We also visited the famous Russian Orthodox Church, St. Sofia's, which was a gallery of early photographs of Harbin and a concert hall for a decent performance of choral music that had commenced already when we entered. Strange to pay admission to gain entry to a house of worship, but this is officially atheist China.

The sign at the entrance to the haunting premise of Unit 731.
The next day, we went to Unit 713 in the outskirts of Harbin. Certainly, the United States Holocaust Museum displays are more professionally rendered, but--to slip into the superlative again--I have never been to a more haunted place than this. Unit 731 was a covert biological and chemical warfare research and development unit of the Imperial Japanese Army that undertook lethal human experimentation during the Second Sino-Japanese War (1937–1945) and World War II.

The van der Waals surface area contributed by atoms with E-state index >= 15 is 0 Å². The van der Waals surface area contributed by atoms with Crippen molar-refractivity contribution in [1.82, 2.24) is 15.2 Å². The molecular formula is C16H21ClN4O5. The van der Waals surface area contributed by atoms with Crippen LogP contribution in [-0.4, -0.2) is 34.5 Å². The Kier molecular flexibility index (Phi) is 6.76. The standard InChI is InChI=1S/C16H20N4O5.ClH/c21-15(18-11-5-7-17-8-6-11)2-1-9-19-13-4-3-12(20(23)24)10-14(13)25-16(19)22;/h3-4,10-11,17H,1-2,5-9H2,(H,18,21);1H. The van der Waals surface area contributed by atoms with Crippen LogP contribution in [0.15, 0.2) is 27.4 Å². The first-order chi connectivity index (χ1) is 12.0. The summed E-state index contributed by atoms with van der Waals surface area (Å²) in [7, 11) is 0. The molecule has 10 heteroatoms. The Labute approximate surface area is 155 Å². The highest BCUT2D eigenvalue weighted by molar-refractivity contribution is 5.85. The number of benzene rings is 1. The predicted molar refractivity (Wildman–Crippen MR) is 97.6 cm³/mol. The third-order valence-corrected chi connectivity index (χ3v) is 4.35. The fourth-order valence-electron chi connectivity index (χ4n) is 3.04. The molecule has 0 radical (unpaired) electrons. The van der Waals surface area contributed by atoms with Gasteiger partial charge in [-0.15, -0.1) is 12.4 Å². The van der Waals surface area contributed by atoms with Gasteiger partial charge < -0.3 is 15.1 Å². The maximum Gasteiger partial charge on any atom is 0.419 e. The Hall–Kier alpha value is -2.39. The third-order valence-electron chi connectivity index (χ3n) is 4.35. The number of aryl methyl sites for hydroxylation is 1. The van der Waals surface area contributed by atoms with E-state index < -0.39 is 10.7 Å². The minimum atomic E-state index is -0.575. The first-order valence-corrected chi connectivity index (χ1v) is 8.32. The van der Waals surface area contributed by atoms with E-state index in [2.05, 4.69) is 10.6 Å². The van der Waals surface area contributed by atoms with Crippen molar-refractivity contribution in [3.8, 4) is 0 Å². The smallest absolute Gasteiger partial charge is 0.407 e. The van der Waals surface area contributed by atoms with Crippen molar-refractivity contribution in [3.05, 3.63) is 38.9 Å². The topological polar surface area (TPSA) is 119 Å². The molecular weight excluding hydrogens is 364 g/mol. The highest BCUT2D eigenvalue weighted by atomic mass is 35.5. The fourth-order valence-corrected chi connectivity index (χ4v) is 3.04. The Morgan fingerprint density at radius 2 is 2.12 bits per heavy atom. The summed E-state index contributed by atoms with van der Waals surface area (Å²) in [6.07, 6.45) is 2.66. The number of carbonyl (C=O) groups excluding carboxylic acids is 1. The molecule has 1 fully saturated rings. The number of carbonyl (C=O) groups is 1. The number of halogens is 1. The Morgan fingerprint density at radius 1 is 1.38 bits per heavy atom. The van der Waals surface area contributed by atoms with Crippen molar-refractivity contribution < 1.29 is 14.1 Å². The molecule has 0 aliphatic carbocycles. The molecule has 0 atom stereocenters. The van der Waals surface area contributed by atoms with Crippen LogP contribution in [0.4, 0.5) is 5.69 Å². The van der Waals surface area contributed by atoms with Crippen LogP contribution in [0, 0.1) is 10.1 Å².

There was a diorama of Chinese citizens crucified in a circle and Japanese persecutors watching through binoculars and in gas-masks as a plane with a chemical bomb swooped in to drop its poison. There were meat hooks for human viscera and pictures of the frostbite experiments. There were empty mustard gas bombs that still turn-up unexploded and sicken people. It gave me a better understanding of the deep-seated hatred of the Chinese for the Japanese. That no official acknowledgement of this has come from the Japanese is certainly a tragedy.

Flight Home